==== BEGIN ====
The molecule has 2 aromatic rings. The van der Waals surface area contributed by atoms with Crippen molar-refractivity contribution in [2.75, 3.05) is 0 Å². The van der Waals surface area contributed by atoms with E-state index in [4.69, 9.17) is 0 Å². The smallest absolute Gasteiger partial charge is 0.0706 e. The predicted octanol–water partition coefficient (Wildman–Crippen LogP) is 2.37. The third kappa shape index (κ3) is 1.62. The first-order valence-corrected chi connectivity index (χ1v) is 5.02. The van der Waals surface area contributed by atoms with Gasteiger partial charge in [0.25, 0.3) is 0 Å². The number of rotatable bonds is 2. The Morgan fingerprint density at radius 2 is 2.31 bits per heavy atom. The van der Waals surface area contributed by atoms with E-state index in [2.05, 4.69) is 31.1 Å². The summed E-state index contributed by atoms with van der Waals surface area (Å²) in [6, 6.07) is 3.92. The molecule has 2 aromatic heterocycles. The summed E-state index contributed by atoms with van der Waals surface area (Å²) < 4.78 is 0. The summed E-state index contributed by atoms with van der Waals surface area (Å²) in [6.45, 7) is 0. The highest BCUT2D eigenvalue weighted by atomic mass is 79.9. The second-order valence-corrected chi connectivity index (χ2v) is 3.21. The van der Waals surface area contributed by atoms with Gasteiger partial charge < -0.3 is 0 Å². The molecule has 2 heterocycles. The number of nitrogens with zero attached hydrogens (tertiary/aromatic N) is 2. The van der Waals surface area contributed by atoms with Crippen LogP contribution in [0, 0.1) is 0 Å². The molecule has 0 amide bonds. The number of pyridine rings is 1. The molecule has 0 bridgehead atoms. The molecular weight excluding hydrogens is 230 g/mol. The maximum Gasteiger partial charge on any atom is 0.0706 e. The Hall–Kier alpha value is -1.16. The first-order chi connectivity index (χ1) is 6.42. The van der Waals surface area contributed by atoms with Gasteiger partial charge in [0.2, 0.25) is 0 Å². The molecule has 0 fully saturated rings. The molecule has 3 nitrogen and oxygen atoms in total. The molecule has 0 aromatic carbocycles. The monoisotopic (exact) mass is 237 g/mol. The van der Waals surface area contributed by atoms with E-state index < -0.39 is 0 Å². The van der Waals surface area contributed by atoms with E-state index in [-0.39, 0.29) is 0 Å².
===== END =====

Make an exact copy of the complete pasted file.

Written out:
The molecule has 2 aromatic rings. The van der Waals surface area contributed by atoms with Crippen molar-refractivity contribution in [2.75, 3.05) is 0 Å². The van der Waals surface area contributed by atoms with E-state index in [4.69, 9.17) is 0 Å². The smallest absolute Gasteiger partial charge is 0.0706 e. The predicted octanol–water partition coefficient (Wildman–Crippen LogP) is 2.37. The third kappa shape index (κ3) is 1.62. The first-order valence-corrected chi connectivity index (χ1v) is 5.02. The van der Waals surface area contributed by atoms with Gasteiger partial charge in [0.25, 0.3) is 0 Å². The number of rotatable bonds is 2. The Morgan fingerprint density at radius 2 is 2.31 bits per heavy atom. The van der Waals surface area contributed by atoms with E-state index in [2.05, 4.69) is 31.1 Å². The summed E-state index contributed by atoms with van der Waals surface area (Å²) in [6, 6.07) is 3.92. The molecule has 2 aromatic heterocycles. The summed E-state index contributed by atoms with van der Waals surface area (Å²) < 4.78 is 0. The summed E-state index contributed by atoms with van der Waals surface area (Å²) in [6.45, 7) is 0. The highest BCUT2D eigenvalue weighted by atomic mass is 79.9. The second-order valence-corrected chi connectivity index (χ2v) is 3.21. The van der Waals surface area contributed by atoms with Gasteiger partial charge < -0.3 is 0 Å². The molecule has 2 heterocycles. The number of nitrogens with zero attached hydrogens (tertiary/aromatic N) is 2. The van der Waals surface area contributed by atoms with Crippen LogP contribution in [0, 0.1) is 0 Å². The molecule has 0 amide bonds. The number of pyridine rings is 1. The molecule has 0 bridgehead atoms. The molecular weight excluding hydrogens is 230 g/mol. The maximum Gasteiger partial charge on any atom is 0.0706 e. The Hall–Kier alpha value is -1.16. The first-order chi connectivity index (χ1) is 6.42. The van der Waals surface area contributed by atoms with Gasteiger partial charge in [0.2, 0.25) is 0 Å². The molecule has 0 fully saturated rings. The molecule has 3 nitrogen and oxygen atoms in total. The molecule has 0 aromatic carbocycles. The monoisotopic (exact) mass is 237 g/mol. The van der Waals surface area contributed by atoms with E-state index < -0.39 is 0 Å². The van der Waals surface area contributed by atoms with E-state index in [-0.39, 0.29) is 0 Å².